Justice Ruth Bader Ginsburg: Replacing the irreplaceable

Supreme Court pick should honor the legacy of a legal pioneer

September 23, 2020 6:01 am

U.S. Supreme Court Justice Ruth Bader Ginsburg at the U.S. Supreme Court March 3, 2006, in Washington D.C. (Mark Wilson/Getty Images)

Black wool crepes drape over the chair that once held her 100-pound frame. The court’s flag remains at half-staff. Mourners pay their respects by the thousands.

It feels like five feet small has never stood so tall.

Supreme Court Justice Ruth Bader Ginsburg is the definition of a legal legacy. Even after passing, she continues to set precedent as the first woman to lie in state in the U.S. Capitol. Filling her robe is a Herculean task. Yet here we are, attempting to replace the irreplaceable.


It was never going to be easy. The Republican Senate appears content in shamelessly permitting an impeached president to appoint a third seat on the Supreme Court. Should they succeed, a hyperpartisan conservative agenda will be secured for years to come. It’s hard to imagine how broken a system must be for the death of one woman to permit a corrupt party to set about revoking the rights of millions.

Still, for the sake of honoring Ginsburg and what the process should be, let’s consider for a moment that Republican Sen. Cory Gardner and his colleagues aren’t simply rubber stamps with Merrick Garland amnesia. Whom might the robe fit?

A quaint-in-size, devout Jewish woman who prioritized gender equality and women’s rights, Ginsburg proved every day it’s not the size of the woman in the fight, it’s the size of the fight in the woman. Although she served on a largely male, Catholic-dominated court, she fought in a way that inspired others to join her — to paraphrase the icon herself. Nowhere is this better exemplified than in her own Senate confirmation. The trail-blazing lefty feminist didn’t squeak onto the court by a liberal vote or two. Rather, her resounding talent for the law and sharp mind transcended politics, faith and gender. To this day, despite her clout as a liberal stalwart, Ginsburg’s 1993 confirmation vote of 96 of 100 senators marks her as one of the top bipartisan Supreme Court justices confirmed to date. The only suitable replacement should be equally dignified and transformational.

What Ginsburg did for gender equality in the 20th century, a new justice must do for technological equity in the 21st — but what is technological equity?

While judges frequently serve as expert generalists, a disproportionate number of cases in the coming decades will rely on advanced mathematical, scientific and technical knowledge. This can already be seen in cases of congressional mapping where divergent statistical measures must be intricately considered, as well as in medical, tort and patent law. In the near future, we’ll likely see landmark decisions related to climate change, genetics, artificial intelligence and data privacy, to name a few, all of which will define modern society. Technological equity will be a key feature, highlighting the need to ensure equal access and treatment under the law in burgeoning applications of science and technology, particularly as many algorithms are already known for racial and gender discrimination.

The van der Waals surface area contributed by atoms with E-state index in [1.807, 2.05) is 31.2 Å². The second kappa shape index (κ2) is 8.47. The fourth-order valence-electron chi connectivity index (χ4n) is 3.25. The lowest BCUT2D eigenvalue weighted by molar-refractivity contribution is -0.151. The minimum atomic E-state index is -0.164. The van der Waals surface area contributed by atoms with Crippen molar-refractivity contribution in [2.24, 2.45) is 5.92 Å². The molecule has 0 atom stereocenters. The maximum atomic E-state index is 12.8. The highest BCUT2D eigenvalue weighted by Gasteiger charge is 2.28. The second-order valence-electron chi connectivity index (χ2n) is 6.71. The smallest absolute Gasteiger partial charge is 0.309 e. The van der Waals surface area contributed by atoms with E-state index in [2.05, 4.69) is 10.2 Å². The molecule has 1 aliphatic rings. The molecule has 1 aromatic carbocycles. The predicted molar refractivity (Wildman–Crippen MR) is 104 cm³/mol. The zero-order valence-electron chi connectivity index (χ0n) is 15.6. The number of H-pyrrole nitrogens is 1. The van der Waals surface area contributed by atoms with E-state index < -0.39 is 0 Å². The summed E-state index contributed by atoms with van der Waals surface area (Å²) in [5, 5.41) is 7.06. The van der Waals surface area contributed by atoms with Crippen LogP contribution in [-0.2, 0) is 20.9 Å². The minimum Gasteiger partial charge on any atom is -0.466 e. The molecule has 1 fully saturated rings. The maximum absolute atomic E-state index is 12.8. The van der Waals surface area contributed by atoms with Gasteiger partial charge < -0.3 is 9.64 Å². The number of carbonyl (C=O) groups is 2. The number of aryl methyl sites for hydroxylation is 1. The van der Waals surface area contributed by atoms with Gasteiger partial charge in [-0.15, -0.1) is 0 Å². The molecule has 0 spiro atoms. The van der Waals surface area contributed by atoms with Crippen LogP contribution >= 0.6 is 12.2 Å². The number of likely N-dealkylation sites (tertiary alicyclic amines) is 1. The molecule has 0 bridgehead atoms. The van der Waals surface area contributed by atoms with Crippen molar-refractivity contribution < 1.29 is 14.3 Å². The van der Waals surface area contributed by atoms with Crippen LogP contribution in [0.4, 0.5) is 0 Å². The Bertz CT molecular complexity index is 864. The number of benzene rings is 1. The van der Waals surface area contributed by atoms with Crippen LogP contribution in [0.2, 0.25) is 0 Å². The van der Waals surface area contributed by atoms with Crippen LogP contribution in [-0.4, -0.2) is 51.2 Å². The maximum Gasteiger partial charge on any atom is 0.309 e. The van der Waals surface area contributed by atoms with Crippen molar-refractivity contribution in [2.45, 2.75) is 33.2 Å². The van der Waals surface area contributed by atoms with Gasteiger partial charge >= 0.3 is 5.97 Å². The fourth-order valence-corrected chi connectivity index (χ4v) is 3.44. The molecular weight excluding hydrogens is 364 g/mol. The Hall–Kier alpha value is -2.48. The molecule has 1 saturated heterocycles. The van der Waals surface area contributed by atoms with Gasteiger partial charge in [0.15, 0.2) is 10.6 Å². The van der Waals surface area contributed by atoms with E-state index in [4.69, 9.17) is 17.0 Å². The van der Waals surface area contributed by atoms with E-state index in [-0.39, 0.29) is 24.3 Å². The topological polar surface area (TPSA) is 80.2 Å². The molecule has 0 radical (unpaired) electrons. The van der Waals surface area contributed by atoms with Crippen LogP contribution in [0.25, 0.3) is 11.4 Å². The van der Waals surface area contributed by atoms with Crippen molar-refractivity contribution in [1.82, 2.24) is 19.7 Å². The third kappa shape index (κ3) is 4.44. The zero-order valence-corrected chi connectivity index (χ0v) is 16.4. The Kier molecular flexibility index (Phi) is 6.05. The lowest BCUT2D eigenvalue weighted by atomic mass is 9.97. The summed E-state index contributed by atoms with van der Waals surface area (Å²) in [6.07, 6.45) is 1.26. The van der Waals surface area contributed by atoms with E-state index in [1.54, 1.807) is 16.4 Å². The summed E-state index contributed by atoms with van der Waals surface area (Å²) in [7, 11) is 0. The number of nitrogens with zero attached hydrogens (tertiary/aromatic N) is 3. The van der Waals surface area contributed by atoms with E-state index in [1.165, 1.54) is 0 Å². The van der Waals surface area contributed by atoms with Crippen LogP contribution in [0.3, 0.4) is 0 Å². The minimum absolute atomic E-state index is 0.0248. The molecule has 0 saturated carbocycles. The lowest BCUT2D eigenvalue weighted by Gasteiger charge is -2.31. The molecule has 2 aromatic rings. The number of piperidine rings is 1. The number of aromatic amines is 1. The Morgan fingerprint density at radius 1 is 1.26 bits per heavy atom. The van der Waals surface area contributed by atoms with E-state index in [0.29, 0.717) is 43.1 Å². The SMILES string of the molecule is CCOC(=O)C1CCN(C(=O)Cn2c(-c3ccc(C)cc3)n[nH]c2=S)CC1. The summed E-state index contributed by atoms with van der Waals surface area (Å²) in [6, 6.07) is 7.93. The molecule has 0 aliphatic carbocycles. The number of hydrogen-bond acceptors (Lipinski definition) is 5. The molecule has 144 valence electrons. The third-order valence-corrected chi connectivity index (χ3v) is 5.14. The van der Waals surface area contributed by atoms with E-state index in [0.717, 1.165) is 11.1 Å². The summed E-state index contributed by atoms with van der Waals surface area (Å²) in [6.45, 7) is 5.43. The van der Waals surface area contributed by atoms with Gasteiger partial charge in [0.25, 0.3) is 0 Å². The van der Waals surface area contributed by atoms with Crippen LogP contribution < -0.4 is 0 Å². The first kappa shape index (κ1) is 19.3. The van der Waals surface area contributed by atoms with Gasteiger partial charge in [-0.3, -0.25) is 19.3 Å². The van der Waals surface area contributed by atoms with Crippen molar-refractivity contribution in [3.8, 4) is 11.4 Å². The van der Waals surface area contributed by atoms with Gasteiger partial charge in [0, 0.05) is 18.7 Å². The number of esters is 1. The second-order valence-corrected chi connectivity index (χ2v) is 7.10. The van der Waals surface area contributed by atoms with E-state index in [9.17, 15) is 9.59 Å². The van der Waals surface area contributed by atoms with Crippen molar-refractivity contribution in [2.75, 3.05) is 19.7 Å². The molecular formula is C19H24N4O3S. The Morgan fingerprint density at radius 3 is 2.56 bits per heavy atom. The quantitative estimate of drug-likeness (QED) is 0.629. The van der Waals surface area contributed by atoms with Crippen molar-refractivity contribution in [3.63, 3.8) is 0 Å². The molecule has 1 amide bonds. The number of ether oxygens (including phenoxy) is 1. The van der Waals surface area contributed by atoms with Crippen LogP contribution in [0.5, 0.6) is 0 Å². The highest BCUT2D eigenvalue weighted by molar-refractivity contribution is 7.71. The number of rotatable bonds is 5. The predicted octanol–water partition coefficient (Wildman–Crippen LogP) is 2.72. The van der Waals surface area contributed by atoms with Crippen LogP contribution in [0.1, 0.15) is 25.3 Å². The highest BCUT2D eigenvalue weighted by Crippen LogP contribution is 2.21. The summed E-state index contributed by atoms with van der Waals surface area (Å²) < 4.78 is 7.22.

Certainly, several stellar judicial candidates already stand out from prior Supreme Court considerations, including Judge Ketanji Brown Jackson and Judge Robert Wilkins, the latter a Black male lawyer who won a landmark case against the Maryland police, which led to the term “driving while Black.” President Barack Obama and former First Lady Michelle Obama also come to mind as pioneers who would leave rich and distinguished legacies. Particularly in an age of racial reckoning, any one of these candidates might make for an incredible Supreme Court justice.

Yet none of these candidates hold specific expertise in technology and law (although arguably President Obama oversaw many technological advancements during his tenure). 

Colorado Attorney General Phil Weiser. (

This opens an interesting conversation for Coloradans, as a leading legal scholar in law and technology is our very own Attorney General Phil Weiser. A former law clerk for Justice Ginsburg and man of Jewish faith, Weiser previously served as the senior advisor for technology and innovation for the National Economic Council director at the White House under Obama. He also founded the Journal on Telecommunications and High Technology Law, as well as Silicon Flatirons, a center for law, policy and technology. His decades of unique expertise would, under normal circumstances, arguably earn him serious consideration — a pioneer in his own right.

Alas, these remain unusual times. Gardner has opted to ignore the brilliance of a fellow Coloradan, instead blindly agreeing to a nominee put forth under Trump.

Although it seems science and technology may not be on the docket this time, the considerations for a future judicial appointment remain sound. All the same, in my book, Justice Ginsburg will never be truly replaceable — even if there’s room for a new legacy.

Editor’s note: This commentary has been updated to accurately state the vote tally on Ruth Bader Ginsburg’s Senate confirmation. One senator did not vote.

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Trish Zornio
Trish Zornio

Trish Zornio is a scientist, lecturer and writer who has worked at some of the nation's top universities and hospitals. She’s an avid rock climber and was a 2020 candidate for the U.S. Senate in Colorado.